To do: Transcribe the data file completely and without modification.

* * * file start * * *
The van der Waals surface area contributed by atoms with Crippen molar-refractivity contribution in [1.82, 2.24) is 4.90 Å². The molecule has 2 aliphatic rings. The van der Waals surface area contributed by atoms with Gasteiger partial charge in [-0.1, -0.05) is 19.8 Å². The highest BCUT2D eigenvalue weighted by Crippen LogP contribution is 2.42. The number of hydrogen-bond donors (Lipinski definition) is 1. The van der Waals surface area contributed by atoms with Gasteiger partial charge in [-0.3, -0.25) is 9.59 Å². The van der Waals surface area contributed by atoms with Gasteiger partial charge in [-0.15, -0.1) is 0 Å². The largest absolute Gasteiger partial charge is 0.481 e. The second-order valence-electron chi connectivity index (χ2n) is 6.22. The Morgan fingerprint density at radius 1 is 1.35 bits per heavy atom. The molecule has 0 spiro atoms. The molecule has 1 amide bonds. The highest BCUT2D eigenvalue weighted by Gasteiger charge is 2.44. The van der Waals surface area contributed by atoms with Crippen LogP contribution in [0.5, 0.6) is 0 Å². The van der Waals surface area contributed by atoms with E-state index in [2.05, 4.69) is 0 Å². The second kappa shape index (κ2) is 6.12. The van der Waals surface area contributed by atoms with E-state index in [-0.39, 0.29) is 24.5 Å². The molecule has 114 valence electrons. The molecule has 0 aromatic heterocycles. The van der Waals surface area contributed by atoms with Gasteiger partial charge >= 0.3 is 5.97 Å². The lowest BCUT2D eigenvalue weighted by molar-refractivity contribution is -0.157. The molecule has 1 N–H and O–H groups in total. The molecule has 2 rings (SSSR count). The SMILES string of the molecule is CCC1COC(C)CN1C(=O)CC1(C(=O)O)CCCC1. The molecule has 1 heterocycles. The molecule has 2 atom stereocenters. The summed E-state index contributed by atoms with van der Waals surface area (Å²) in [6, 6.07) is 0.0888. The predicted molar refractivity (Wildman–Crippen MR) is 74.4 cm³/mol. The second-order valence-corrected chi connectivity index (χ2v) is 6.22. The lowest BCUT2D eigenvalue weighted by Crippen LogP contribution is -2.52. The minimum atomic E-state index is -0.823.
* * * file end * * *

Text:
The van der Waals surface area contributed by atoms with Crippen molar-refractivity contribution in [1.82, 2.24) is 4.90 Å². The molecule has 2 aliphatic rings. The van der Waals surface area contributed by atoms with Gasteiger partial charge in [-0.1, -0.05) is 19.8 Å². The highest BCUT2D eigenvalue weighted by Crippen LogP contribution is 2.42. The number of hydrogen-bond donors (Lipinski definition) is 1. The van der Waals surface area contributed by atoms with Gasteiger partial charge in [-0.3, -0.25) is 9.59 Å². The van der Waals surface area contributed by atoms with Gasteiger partial charge in [-0.15, -0.1) is 0 Å². The largest absolute Gasteiger partial charge is 0.481 e. The second-order valence-electron chi connectivity index (χ2n) is 6.22. The Morgan fingerprint density at radius 1 is 1.35 bits per heavy atom. The molecule has 0 spiro atoms. The molecule has 1 amide bonds. The highest BCUT2D eigenvalue weighted by Gasteiger charge is 2.44. The van der Waals surface area contributed by atoms with Crippen LogP contribution in [0.5, 0.6) is 0 Å². The van der Waals surface area contributed by atoms with E-state index in [2.05, 4.69) is 0 Å². The second kappa shape index (κ2) is 6.12. The van der Waals surface area contributed by atoms with E-state index in [-0.39, 0.29) is 24.5 Å². The molecule has 114 valence electrons. The molecule has 0 aromatic heterocycles. The van der Waals surface area contributed by atoms with Gasteiger partial charge >= 0.3 is 5.97 Å². The lowest BCUT2D eigenvalue weighted by molar-refractivity contribution is -0.157. The molecule has 1 N–H and O–H groups in total. The molecule has 2 rings (SSSR count). The SMILES string of the molecule is CCC1COC(C)CN1C(=O)CC1(C(=O)O)CCCC1. The molecule has 1 heterocycles. The molecule has 2 atom stereocenters. The summed E-state index contributed by atoms with van der Waals surface area (Å²) in [6, 6.07) is 0.0888. The predicted molar refractivity (Wildman–Crippen MR) is 74.4 cm³/mol. The second-order valence-corrected chi connectivity index (χ2v) is 6.22. The lowest BCUT2D eigenvalue weighted by Crippen LogP contribution is -2.52. The minimum atomic E-state index is -0.823.